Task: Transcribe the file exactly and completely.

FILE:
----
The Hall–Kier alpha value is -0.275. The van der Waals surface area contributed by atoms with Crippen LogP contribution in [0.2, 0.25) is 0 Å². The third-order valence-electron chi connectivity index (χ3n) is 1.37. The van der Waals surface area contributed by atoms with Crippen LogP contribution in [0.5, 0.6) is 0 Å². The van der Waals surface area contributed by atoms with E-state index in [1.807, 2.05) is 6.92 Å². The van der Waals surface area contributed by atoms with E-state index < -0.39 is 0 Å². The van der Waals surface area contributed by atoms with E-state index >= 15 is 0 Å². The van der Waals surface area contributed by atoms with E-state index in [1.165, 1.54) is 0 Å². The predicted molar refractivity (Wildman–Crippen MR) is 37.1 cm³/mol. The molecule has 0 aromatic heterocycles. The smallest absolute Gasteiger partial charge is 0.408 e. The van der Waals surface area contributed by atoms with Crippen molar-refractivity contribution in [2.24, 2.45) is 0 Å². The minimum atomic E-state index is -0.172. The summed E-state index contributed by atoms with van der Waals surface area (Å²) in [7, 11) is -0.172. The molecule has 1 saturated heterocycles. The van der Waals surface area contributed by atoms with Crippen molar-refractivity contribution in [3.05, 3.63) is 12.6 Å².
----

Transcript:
The Hall–Kier alpha value is -0.275. The van der Waals surface area contributed by atoms with Crippen LogP contribution in [0.2, 0.25) is 0 Å². The third-order valence-electron chi connectivity index (χ3n) is 1.37. The van der Waals surface area contributed by atoms with Crippen LogP contribution in [0.5, 0.6) is 0 Å². The van der Waals surface area contributed by atoms with E-state index in [1.807, 2.05) is 6.92 Å². The van der Waals surface area contributed by atoms with E-state index < -0.39 is 0 Å². The van der Waals surface area contributed by atoms with E-state index >= 15 is 0 Å². The van der Waals surface area contributed by atoms with E-state index in [1.165, 1.54) is 0 Å². The predicted molar refractivity (Wildman–Crippen MR) is 37.1 cm³/mol. The molecule has 0 aromatic heterocycles. The smallest absolute Gasteiger partial charge is 0.408 e. The van der Waals surface area contributed by atoms with Crippen molar-refractivity contribution in [2.24, 2.45) is 0 Å². The minimum atomic E-state index is -0.172. The summed E-state index contributed by atoms with van der Waals surface area (Å²) in [7, 11) is -0.172. The molecule has 1 saturated heterocycles. The van der Waals surface area contributed by atoms with Crippen molar-refractivity contribution in [3.05, 3.63) is 12.6 Å².